Morrisey Alerts Consumers to Utility Scam
CHARLESTON – West Virginia Attorney General Patrick Morrisey urged consumers to beware of impostor scams, particularly ones involving callers who claim to represent utility companies.
The Attorney General’s Consumer Protection Division recently received several calls about impostors claiming to represent Appalachian Power. Targeted businesses and residential customers have been told they owe immediate bill payment and threatened with service disconnection if they fail to cooperate or question the caller’s legitimacy.
One consumer in southern West Virginia reportedly lost $2,000 when he purchased prepaid cards to comply with the caller’s demands.
“The recent uptick in utility scam calls is particularly concerning because of the convincing nature of the impostors,” Attorney General Morrisey said. “Look for red flags when you receive unexpected calls from anyone posing as a utility company employee. Stay calm, ask questions and think twice before giving any sensitive information.”
Consumers should be wary of any caller who demands prepaid debit cards, such as Green Dot cards, as a form of payment. The same goes for callers who give inadequate notice of an impending disconnect or interruption in service.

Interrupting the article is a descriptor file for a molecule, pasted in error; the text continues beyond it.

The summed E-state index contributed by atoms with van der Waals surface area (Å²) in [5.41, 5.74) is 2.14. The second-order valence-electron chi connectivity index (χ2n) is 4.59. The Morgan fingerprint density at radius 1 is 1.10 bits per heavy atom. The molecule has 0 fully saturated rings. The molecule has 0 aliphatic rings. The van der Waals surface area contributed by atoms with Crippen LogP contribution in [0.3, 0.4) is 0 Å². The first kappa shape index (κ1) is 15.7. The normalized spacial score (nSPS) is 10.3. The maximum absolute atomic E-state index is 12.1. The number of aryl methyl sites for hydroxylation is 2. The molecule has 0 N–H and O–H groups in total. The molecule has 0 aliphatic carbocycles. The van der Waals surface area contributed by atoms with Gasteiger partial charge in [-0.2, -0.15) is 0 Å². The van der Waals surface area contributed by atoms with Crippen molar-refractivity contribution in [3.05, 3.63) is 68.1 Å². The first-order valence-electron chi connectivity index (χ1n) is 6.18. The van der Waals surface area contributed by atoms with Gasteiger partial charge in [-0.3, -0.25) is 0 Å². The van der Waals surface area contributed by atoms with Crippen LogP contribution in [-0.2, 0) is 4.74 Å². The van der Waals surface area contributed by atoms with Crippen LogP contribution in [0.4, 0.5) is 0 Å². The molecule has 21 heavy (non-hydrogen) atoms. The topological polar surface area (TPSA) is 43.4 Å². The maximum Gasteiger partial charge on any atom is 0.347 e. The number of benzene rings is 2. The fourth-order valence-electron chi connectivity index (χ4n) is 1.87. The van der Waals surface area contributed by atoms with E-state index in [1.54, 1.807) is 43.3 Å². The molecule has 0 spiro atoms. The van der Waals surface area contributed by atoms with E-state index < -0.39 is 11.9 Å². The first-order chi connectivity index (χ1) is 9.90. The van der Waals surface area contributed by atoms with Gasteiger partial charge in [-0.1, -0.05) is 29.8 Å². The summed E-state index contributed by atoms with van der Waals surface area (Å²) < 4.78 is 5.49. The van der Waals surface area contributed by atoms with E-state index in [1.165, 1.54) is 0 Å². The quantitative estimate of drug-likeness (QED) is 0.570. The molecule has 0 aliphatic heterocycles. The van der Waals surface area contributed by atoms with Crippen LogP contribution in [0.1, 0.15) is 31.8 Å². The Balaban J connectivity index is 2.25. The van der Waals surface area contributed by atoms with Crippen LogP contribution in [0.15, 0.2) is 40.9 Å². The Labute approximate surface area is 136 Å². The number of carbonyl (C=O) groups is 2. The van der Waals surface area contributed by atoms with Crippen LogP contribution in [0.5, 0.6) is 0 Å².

Consumers should also follow these tips:
* Never give personal information via phone, mail or internet without verifying the recipient.
* Be wary of anyone demanding immediate payment.
* Write down all necessary contact information for the caller.
* Call the utility’s legitimate customer service number to verify payment is due. This information can be found on a monthly bill or the company’s legitimate website.
Anyone believing they have been the victim of a utility scam should contact the Attorney General’s Consumer Protection Division at 1-800-368-8808, the Eastern Panhandle Consumer Protection Office in Martinsburg at 304-267-0239 or visit the office online at www.wvago.gov.